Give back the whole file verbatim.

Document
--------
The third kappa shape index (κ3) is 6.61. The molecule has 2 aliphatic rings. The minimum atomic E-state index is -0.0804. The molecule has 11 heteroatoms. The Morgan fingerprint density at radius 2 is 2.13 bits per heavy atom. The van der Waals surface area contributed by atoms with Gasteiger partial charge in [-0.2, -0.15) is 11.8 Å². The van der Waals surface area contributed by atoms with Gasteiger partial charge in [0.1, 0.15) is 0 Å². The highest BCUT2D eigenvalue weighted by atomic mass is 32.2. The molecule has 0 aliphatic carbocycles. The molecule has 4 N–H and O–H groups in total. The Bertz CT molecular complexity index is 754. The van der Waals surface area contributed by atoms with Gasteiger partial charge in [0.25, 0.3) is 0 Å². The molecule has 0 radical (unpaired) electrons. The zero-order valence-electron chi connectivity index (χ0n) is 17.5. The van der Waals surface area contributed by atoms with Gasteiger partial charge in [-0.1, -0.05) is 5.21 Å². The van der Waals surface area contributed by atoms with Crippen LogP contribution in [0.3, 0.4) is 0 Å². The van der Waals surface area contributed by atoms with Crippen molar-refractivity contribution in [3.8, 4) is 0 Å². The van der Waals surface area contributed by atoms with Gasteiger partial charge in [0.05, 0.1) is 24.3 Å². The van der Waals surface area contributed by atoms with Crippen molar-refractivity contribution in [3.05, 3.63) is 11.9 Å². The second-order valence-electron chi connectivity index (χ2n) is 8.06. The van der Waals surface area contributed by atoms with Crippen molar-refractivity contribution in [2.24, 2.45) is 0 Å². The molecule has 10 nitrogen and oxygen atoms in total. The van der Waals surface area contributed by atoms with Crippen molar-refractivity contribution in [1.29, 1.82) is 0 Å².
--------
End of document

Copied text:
The third kappa shape index (κ3) is 6.61. The molecule has 2 aliphatic rings. The minimum atomic E-state index is -0.0804. The molecule has 11 heteroatoms. The Morgan fingerprint density at radius 2 is 2.13 bits per heavy atom. The van der Waals surface area contributed by atoms with Gasteiger partial charge in [-0.2, -0.15) is 11.8 Å². The van der Waals surface area contributed by atoms with Gasteiger partial charge in [0.1, 0.15) is 0 Å². The highest BCUT2D eigenvalue weighted by atomic mass is 32.2. The molecule has 0 aliphatic carbocycles. The molecule has 4 N–H and O–H groups in total. The Bertz CT molecular complexity index is 754. The van der Waals surface area contributed by atoms with Gasteiger partial charge in [0.25, 0.3) is 0 Å². The molecule has 0 radical (unpaired) electrons. The zero-order valence-electron chi connectivity index (χ0n) is 17.5. The van der Waals surface area contributed by atoms with Gasteiger partial charge in [-0.1, -0.05) is 5.21 Å². The van der Waals surface area contributed by atoms with Crippen LogP contribution in [0.3, 0.4) is 0 Å². The van der Waals surface area contributed by atoms with Crippen molar-refractivity contribution in [3.8, 4) is 0 Å². The van der Waals surface area contributed by atoms with Gasteiger partial charge in [0.05, 0.1) is 24.3 Å². The van der Waals surface area contributed by atoms with Crippen molar-refractivity contribution in [3.05, 3.63) is 11.9 Å². The second-order valence-electron chi connectivity index (χ2n) is 8.06. The van der Waals surface area contributed by atoms with Crippen molar-refractivity contribution in [2.24, 2.45) is 0 Å². The molecule has 10 nitrogen and oxygen atoms in total. The van der Waals surface area contributed by atoms with Crippen molar-refractivity contribution in [1.29, 1.82) is 0 Å².